A champion for biohacking, Dave Asprey created the Bulletproof company which is arguably responsible for the bulletproof or boosted coffee trend. It’s also a staple for many following a ketogenic diet. The practice generally involves consuming coffee blended with fat. The Bulletproof method involves the company’s own coffee beans, their Brain Octane product (a MCT oil based product), and grass-fed butter. There are skeptics online, and not much academic scientific info available, but the first-hand accounts of doing this are astounding. Personally, I have a boosted coffee most weekday mornings. I put MCT oil, butter or heavy cream, and collagen powder in my mixture. It satisfies me for quite a while and I think it does help with my thinking abilities. I notice negative differences on days when I don’t have this mixture, and I look forward to having it.

Intermittent fasting

The other big biohacking link to the ketogenic lifestyle is intermittent fasting or IF. Many keto folks purposely fast during their day and eat only during a certain ‘eating window’. A popular convention is the 16-8 one whereby a person won’t eat for 16hrs (inclusive of sleeping time) and then have an 8hr window for any food they consume for the day. The main argument for IF is to control insulin levels in the body. So many still consume some things (like water, plain tea) while you fast as long they don’t trigger an insulin response. The academic science AND personal accounts of the benefits of IF are abundant. In my opinion, one of the best description led of IF, its recent rise to fame, and benefits is this Harvard Health Blog post from earlier this year. And I recommend searching YouTube for keto-guru Dr. Berg’s IF videos because he presents a wealth of info succinctly in an easy-to-follow manner.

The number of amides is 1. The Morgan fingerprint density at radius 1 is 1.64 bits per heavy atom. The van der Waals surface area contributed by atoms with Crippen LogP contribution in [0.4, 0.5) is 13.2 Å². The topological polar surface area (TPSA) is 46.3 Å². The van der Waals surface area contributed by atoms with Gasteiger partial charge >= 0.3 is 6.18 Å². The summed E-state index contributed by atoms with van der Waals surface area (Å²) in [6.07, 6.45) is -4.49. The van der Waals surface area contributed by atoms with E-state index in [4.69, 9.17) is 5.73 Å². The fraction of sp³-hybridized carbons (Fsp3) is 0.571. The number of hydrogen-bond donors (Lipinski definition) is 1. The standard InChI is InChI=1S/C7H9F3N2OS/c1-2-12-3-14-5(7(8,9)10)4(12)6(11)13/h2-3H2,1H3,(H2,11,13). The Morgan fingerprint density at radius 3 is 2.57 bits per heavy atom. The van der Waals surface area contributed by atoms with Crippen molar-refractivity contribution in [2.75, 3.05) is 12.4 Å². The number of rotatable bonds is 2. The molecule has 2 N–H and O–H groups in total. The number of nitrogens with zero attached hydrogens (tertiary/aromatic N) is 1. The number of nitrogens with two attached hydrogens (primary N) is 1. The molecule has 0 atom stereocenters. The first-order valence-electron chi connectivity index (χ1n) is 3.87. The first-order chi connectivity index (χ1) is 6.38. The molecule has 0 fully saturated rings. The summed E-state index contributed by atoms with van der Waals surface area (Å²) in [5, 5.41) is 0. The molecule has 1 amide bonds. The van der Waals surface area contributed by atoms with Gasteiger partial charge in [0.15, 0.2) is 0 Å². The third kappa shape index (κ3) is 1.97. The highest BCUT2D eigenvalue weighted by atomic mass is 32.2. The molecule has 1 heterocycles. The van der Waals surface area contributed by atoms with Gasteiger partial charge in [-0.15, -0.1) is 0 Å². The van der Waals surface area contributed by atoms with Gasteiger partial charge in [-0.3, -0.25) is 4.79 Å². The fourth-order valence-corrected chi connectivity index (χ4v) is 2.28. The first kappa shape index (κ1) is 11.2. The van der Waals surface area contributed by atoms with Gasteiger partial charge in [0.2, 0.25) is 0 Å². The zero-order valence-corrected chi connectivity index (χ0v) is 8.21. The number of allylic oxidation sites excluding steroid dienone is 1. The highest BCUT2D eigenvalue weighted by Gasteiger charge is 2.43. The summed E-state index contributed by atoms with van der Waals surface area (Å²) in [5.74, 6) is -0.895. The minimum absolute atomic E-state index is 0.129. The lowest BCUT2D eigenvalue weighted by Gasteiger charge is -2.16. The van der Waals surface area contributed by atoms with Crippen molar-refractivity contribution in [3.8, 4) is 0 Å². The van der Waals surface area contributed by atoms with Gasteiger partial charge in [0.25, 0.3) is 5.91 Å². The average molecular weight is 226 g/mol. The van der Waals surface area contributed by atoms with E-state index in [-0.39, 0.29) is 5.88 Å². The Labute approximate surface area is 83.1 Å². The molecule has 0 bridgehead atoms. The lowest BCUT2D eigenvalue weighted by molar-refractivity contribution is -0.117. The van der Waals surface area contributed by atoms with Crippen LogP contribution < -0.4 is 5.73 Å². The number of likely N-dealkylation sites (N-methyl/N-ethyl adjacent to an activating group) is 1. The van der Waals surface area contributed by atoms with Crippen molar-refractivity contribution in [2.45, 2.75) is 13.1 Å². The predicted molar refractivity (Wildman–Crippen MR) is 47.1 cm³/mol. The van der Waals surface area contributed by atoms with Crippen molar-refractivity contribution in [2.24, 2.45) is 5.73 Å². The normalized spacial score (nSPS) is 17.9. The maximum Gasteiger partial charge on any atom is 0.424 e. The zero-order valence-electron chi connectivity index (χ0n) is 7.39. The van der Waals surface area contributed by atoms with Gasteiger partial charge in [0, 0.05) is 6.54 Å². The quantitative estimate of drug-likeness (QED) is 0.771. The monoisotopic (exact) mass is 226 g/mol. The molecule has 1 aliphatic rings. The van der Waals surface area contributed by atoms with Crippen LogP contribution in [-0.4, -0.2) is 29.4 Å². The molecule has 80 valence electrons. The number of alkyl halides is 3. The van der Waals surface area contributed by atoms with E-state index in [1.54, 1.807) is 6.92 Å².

Like most other aspects of a ketogenic lifestyle, intermittent fasting goes against conventional health advice. Aren’t we supposed to eat ‘a balanced diet’ and have three meals with snacks in between? I don’t believe so anymore!

Personally, I try to do IF most days but have mixed results. I find my success depends on what I’m doing (and likely thoughts I’m having), and what I ate before fasting. I’m feeling better and better each day, but am still working through decades of food issues and metabolic damage (separate blog post on that to come!). Getting better or more sustainable at IF is one of my goals this year.

Do you biohack?

So do you do any sort of biohacking to optimize health or performance? I didn’t realize that’s what I was doing at first when starting a ketogenic lifestyle. But I’m fascinated with the topic now!